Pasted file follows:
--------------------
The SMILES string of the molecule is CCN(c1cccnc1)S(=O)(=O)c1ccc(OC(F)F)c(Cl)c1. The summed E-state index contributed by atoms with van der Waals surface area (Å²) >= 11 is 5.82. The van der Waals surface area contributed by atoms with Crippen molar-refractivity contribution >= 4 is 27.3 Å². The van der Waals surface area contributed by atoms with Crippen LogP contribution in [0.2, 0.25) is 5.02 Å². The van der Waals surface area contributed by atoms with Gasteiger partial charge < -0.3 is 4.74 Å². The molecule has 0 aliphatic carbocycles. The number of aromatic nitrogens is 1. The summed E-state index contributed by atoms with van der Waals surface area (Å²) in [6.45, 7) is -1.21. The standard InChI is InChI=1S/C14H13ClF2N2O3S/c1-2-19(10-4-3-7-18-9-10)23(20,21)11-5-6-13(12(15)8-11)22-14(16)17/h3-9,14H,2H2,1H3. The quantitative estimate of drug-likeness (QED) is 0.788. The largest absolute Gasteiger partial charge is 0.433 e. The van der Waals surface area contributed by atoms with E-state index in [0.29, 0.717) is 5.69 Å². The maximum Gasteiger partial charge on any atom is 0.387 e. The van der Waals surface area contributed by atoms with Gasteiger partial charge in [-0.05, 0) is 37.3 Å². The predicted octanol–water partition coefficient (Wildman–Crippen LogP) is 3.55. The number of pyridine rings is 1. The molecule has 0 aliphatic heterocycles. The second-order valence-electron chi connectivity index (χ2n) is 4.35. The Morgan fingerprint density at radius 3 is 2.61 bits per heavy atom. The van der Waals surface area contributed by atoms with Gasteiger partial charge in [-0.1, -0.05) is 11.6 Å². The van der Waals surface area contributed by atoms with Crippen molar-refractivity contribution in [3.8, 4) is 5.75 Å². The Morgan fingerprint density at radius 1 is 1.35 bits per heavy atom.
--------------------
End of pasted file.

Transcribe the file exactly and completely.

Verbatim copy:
The SMILES string of the molecule is CCN(c1cccnc1)S(=O)(=O)c1ccc(OC(F)F)c(Cl)c1. The summed E-state index contributed by atoms with van der Waals surface area (Å²) >= 11 is 5.82. The van der Waals surface area contributed by atoms with Crippen molar-refractivity contribution >= 4 is 27.3 Å². The van der Waals surface area contributed by atoms with Crippen LogP contribution in [0.2, 0.25) is 5.02 Å². The van der Waals surface area contributed by atoms with Gasteiger partial charge < -0.3 is 4.74 Å². The molecule has 0 aliphatic carbocycles. The number of aromatic nitrogens is 1. The summed E-state index contributed by atoms with van der Waals surface area (Å²) in [6.45, 7) is -1.21. The standard InChI is InChI=1S/C14H13ClF2N2O3S/c1-2-19(10-4-3-7-18-9-10)23(20,21)11-5-6-13(12(15)8-11)22-14(16)17/h3-9,14H,2H2,1H3. The quantitative estimate of drug-likeness (QED) is 0.788. The largest absolute Gasteiger partial charge is 0.433 e. The van der Waals surface area contributed by atoms with E-state index in [0.29, 0.717) is 5.69 Å². The maximum Gasteiger partial charge on any atom is 0.387 e. The van der Waals surface area contributed by atoms with Gasteiger partial charge in [-0.05, 0) is 37.3 Å². The predicted octanol–water partition coefficient (Wildman–Crippen LogP) is 3.55. The number of pyridine rings is 1. The molecule has 0 aliphatic heterocycles. The second-order valence-electron chi connectivity index (χ2n) is 4.35. The Morgan fingerprint density at radius 3 is 2.61 bits per heavy atom. The van der Waals surface area contributed by atoms with Gasteiger partial charge in [-0.1, -0.05) is 11.6 Å². The van der Waals surface area contributed by atoms with Crippen molar-refractivity contribution in [3.8, 4) is 5.75 Å². The Morgan fingerprint density at radius 1 is 1.35 bits per heavy atom.